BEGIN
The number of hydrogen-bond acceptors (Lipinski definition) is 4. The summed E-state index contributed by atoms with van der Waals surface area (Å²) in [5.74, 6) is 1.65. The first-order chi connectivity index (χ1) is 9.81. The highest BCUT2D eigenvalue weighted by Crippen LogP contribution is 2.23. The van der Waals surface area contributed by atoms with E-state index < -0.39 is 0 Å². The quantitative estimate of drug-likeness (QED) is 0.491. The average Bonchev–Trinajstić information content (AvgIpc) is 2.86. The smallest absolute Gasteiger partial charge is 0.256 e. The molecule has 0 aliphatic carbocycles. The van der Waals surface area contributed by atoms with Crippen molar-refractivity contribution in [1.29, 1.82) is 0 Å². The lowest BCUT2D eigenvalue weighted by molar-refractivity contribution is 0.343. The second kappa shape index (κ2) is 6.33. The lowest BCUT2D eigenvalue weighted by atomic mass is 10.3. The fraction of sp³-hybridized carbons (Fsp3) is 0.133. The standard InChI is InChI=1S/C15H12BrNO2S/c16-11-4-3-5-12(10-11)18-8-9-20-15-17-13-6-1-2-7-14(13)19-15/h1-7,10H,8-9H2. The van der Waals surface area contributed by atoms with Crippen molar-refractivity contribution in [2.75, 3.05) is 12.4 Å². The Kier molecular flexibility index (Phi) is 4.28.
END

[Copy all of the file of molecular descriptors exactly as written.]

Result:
The number of hydrogen-bond acceptors (Lipinski definition) is 4. The summed E-state index contributed by atoms with van der Waals surface area (Å²) in [5.74, 6) is 1.65. The first-order chi connectivity index (χ1) is 9.81. The highest BCUT2D eigenvalue weighted by Crippen LogP contribution is 2.23. The van der Waals surface area contributed by atoms with E-state index < -0.39 is 0 Å². The quantitative estimate of drug-likeness (QED) is 0.491. The average Bonchev–Trinajstić information content (AvgIpc) is 2.86. The smallest absolute Gasteiger partial charge is 0.256 e. The molecule has 0 aliphatic carbocycles. The van der Waals surface area contributed by atoms with Crippen molar-refractivity contribution in [1.29, 1.82) is 0 Å². The lowest BCUT2D eigenvalue weighted by molar-refractivity contribution is 0.343. The second kappa shape index (κ2) is 6.33. The lowest BCUT2D eigenvalue weighted by atomic mass is 10.3. The fraction of sp³-hybridized carbons (Fsp3) is 0.133. The standard InChI is InChI=1S/C15H12BrNO2S/c16-11-4-3-5-12(10-11)18-8-9-20-15-17-13-6-1-2-7-14(13)19-15/h1-7,10H,8-9H2. The van der Waals surface area contributed by atoms with Crippen molar-refractivity contribution in [2.75, 3.05) is 12.4 Å². The Kier molecular flexibility index (Phi) is 4.28.